One of the guests on Your World w/Neil Cavuto today (August 12, 2005,) was Lance Cpl. Klay South. South, who sat rod-straight and was dressed in a Marine officer's evening dress uniform, was shot in the face and in the foot in Fallujah in November, 2004. His facial scars are quite prominent but he is nonetheless a good-looking, articulate man.
He is not unaccustomed to attention. He was mentioned in a November, 2004, Washington Post article, and in that same month he sat very close to George W. Bush during an event at the MCI Center in Washington, D.C. He will also be profiled in an "explosive, two hour" (as the ads say) Fox News "special" on Sunday evening titled, Company of Heroes.
Early in the segment, Cavuto said, "Cindy Sheehan is a mom who's hurting, obviously. She lost her son. She's mad at the President. Are you?" (Note: Cavuto didn't say Sheehan lost her son in Iraq.)
Fox cut to a split-screen and aired video of Sheehan in Texas, looking disheveled and exhausted, next to the crisp, neat soldier. "No," South said. "I can't be mad because I love my corps. I love my family. I love my country. Being in the hospital, I was with a lot of people and I never came across one military person that was bitter or family [sic] bitter about being injured or losing any loved ones. It's what you signed up to do. You're serving your country. It's an honor."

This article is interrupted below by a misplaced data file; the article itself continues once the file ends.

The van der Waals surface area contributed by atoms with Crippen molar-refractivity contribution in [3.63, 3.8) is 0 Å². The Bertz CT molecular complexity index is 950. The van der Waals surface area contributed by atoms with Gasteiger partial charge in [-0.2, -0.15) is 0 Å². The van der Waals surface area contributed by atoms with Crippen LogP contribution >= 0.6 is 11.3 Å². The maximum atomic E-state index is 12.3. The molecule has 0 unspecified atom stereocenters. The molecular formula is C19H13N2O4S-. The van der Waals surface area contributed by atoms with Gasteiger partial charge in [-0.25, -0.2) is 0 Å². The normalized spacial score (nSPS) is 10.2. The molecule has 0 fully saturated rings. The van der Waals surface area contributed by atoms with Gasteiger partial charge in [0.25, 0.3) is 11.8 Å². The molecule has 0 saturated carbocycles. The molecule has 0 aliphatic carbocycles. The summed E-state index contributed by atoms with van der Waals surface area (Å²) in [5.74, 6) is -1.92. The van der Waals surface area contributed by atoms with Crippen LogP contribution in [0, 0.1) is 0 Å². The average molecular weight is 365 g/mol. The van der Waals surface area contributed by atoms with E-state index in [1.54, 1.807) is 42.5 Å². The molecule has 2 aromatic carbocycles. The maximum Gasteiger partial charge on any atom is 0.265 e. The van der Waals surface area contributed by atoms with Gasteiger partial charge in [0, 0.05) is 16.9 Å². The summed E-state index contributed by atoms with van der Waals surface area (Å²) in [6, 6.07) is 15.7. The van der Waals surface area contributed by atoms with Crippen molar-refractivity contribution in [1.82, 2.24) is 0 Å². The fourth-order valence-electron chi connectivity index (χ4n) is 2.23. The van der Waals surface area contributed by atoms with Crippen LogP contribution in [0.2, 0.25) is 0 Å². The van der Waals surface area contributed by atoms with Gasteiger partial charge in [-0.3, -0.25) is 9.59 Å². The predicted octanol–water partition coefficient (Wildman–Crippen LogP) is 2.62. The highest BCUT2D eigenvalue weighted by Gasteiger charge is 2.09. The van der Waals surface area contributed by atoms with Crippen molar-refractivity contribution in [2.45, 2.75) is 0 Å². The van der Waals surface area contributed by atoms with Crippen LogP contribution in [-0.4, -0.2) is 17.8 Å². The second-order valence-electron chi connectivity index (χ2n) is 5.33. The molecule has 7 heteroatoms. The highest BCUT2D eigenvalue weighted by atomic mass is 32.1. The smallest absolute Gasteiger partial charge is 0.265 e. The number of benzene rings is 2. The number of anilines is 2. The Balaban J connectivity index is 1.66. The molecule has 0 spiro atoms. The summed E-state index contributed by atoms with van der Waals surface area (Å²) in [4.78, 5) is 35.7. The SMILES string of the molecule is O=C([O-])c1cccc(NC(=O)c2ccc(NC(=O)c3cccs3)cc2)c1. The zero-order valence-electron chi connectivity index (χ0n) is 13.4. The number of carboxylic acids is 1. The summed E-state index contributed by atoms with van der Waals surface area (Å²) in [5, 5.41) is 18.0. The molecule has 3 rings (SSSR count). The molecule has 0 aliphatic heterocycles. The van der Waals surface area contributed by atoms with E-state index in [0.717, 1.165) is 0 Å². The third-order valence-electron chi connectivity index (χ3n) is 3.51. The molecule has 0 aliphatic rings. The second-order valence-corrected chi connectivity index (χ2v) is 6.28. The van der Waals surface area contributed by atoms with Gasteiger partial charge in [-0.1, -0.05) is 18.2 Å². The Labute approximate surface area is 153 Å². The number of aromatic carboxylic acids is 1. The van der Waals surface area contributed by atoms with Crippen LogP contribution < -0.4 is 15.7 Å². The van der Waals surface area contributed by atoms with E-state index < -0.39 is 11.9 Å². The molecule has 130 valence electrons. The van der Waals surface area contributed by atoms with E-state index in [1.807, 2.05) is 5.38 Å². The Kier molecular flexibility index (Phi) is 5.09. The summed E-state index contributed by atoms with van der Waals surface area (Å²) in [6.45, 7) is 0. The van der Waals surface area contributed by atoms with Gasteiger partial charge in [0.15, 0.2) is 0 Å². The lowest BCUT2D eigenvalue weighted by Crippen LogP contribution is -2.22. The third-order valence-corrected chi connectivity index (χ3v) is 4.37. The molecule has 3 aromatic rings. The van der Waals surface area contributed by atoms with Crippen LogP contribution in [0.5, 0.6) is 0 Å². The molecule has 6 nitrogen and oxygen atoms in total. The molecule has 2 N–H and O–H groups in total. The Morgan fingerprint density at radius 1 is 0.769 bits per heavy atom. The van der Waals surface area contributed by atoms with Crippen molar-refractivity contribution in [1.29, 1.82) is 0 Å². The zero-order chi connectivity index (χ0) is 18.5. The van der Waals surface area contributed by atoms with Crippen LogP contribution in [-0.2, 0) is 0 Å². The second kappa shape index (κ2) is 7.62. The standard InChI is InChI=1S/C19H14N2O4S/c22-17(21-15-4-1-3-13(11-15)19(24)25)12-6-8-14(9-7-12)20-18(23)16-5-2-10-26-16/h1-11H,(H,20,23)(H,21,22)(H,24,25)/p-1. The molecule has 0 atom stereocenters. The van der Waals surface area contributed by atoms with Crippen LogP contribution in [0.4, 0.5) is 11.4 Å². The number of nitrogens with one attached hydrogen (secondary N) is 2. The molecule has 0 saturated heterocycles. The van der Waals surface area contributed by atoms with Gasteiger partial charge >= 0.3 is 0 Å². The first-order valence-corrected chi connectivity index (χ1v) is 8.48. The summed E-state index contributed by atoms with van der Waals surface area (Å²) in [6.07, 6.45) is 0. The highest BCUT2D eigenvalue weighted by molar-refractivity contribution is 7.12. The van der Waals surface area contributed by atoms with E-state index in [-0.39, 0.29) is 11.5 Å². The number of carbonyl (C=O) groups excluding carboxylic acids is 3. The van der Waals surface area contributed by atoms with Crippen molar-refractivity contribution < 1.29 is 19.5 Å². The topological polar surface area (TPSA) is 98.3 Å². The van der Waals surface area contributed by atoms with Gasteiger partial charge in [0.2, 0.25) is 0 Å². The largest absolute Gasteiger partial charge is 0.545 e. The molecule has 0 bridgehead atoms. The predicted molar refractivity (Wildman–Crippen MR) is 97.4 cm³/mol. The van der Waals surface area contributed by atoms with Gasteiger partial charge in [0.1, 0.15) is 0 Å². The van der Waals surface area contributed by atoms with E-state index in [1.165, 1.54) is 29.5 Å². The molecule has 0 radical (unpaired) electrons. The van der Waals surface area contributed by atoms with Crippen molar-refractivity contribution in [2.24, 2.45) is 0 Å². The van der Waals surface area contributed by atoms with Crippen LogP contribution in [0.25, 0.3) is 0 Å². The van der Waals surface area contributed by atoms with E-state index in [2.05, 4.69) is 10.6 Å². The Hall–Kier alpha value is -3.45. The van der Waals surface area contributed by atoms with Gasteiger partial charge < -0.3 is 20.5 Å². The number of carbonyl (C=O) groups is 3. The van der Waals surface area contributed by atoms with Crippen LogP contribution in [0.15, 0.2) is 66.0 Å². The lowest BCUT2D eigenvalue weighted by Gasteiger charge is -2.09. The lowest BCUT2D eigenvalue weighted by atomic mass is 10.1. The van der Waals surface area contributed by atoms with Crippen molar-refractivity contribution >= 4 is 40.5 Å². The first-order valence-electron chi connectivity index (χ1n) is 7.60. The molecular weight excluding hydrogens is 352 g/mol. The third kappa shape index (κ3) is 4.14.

Comment: Smooth, isn't it? Fox takes an extraordinarily complex issue and distills it into a 40-second Q & A. It doesn't yell or scream (Cavuto's sly), but it propagandizes nonetheless, employing contrasting images as tools. Cindy Sheehan is a "hippie" (think liberal, drugs, sex, anti-establishment, anti-war, anti-soldier and Hollywood hedonism), an image Fox reinforces over and over again. Sheehan's "mad," she's unpatriotic, she doesn't love her country and she's dishonoring it and its soldiers. Flip-side is that the upstanding, good-looking, articulate, neat, clean, dressed-up, disfigured soldier is fulfilling his responsibilities. He's the mature one. He cares, despite his injuries, and he loves his family, his corps, and his country. Beginning, middle, and end, of story.